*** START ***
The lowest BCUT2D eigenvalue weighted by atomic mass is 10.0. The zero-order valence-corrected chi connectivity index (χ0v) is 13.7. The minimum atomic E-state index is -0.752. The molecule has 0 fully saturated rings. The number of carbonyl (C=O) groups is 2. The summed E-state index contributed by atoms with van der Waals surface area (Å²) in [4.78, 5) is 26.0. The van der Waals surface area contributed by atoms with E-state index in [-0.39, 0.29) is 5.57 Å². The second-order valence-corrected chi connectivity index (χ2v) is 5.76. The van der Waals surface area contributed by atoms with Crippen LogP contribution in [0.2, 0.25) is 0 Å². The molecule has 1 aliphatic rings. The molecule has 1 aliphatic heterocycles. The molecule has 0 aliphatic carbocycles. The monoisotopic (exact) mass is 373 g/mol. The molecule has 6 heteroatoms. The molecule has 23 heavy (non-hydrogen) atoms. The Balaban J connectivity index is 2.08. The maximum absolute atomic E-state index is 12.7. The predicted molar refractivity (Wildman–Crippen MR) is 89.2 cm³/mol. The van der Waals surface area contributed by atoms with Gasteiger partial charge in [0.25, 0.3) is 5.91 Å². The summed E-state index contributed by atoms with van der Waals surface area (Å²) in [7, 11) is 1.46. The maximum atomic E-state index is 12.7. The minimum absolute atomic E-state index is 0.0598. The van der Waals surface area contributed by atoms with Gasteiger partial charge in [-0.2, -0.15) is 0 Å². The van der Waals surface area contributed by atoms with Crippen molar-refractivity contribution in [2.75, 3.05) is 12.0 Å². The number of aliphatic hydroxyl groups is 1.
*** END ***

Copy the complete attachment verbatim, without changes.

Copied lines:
The lowest BCUT2D eigenvalue weighted by atomic mass is 10.0. The zero-order valence-corrected chi connectivity index (χ0v) is 13.7. The minimum atomic E-state index is -0.752. The molecule has 0 fully saturated rings. The number of carbonyl (C=O) groups is 2. The summed E-state index contributed by atoms with van der Waals surface area (Å²) in [4.78, 5) is 26.0. The van der Waals surface area contributed by atoms with E-state index in [-0.39, 0.29) is 5.57 Å². The second-order valence-corrected chi connectivity index (χ2v) is 5.76. The van der Waals surface area contributed by atoms with Crippen LogP contribution in [0.2, 0.25) is 0 Å². The molecule has 1 aliphatic rings. The molecule has 1 aliphatic heterocycles. The molecule has 0 aliphatic carbocycles. The monoisotopic (exact) mass is 373 g/mol. The molecule has 6 heteroatoms. The molecule has 23 heavy (non-hydrogen) atoms. The Balaban J connectivity index is 2.08. The maximum absolute atomic E-state index is 12.7. The predicted molar refractivity (Wildman–Crippen MR) is 89.2 cm³/mol. The van der Waals surface area contributed by atoms with Gasteiger partial charge in [0.25, 0.3) is 5.91 Å². The summed E-state index contributed by atoms with van der Waals surface area (Å²) in [7, 11) is 1.46. The maximum atomic E-state index is 12.7. The minimum absolute atomic E-state index is 0.0598. The van der Waals surface area contributed by atoms with Gasteiger partial charge in [-0.2, -0.15) is 0 Å². The van der Waals surface area contributed by atoms with Crippen molar-refractivity contribution in [2.75, 3.05) is 12.0 Å². The number of aliphatic hydroxyl groups is 1.